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Singapore Demands Correction to Facebook Post on Malaysia Travel

Bloomberg logoBloomberg 29/6/2020 Derek Wallbank
a long bridge over a body of water: Vehicles travel along the Causeway across the Straits of Johor at dawn in this aerial photograph taken above Johor Bahru, Johor, Malaysia, on Thursday, June 20, 2019. Malaysia's Prime Minister Mahathir Mohamad said he underestimated the challenges of governing the country before his shock election victory last year. “I underestimated because we were on the outside and we didn’t get any information on what was happening on the inside,” Mahathir said. © Bloomberg Vehicles travel along the Causeway across the Straits of Johor at dawn in this aerial photograph taken above Johor Bahru, Johor, Malaysia, on Thursday, June 20, 2019. Malaysia's Prime Minister Mahathir Mohamad said he underestimated the challenges of governing the country before his shock election victory last year. “I underestimated because we were on the outside and we didn’t get any information on what was happening on the inside,” Mahathir said.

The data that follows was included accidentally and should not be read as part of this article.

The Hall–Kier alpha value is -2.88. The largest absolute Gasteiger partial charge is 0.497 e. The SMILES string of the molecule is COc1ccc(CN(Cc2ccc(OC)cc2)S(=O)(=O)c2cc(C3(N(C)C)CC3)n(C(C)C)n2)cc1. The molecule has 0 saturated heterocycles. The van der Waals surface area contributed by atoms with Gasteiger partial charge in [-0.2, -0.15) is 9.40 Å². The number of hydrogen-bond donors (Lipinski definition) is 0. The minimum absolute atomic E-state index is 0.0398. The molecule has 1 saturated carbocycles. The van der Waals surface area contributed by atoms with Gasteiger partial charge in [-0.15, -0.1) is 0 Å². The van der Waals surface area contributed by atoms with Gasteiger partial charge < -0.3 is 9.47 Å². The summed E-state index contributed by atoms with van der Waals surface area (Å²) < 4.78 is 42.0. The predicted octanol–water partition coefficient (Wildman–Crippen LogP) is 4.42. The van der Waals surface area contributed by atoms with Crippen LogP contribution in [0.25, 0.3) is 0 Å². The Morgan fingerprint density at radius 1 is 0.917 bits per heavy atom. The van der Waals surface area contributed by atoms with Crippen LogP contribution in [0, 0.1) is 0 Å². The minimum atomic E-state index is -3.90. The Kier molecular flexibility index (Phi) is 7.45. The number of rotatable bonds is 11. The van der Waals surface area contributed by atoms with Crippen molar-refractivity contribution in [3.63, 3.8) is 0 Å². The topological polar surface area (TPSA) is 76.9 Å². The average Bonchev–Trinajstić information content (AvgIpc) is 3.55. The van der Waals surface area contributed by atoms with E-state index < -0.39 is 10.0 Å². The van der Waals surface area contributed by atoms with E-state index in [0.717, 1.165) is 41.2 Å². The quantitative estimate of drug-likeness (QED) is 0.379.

(Bloomberg) -- Singapore’s government has issued a correction notice to a Facebook post by a page called ‘State News Singapore,’ which is often critical of the ruling party and its leaders, contesting its description of a recent call between Prime Minister Lee Hsien Loong and Malaysia Prime Minister Muhyiddin Yassin over easing travel restrictions.

The post in question says Singapore’s Lee personally called his Malaysian counterpart requesting to open up daily commutes between the countries and that Malaysia refused. The government, in the correction directions, said this was “false”. Malaysia requested the call, and made the proposal for a daily cross-border commuting arrangement, Singapore’s government said.

The direction is the first known use of Singapore’s recently-enacted fake news law, known as POFMA, since the 2020 election was called. The election will be held July 10.

The government also issued a targeted correction direction to Facebook, as well as a correction direction to Alex Tan, a frequent government critic who shared the post and has been targeted under the law before.

Read more: Singapore and Malaysia to Create Rules for Cross-Border Travel

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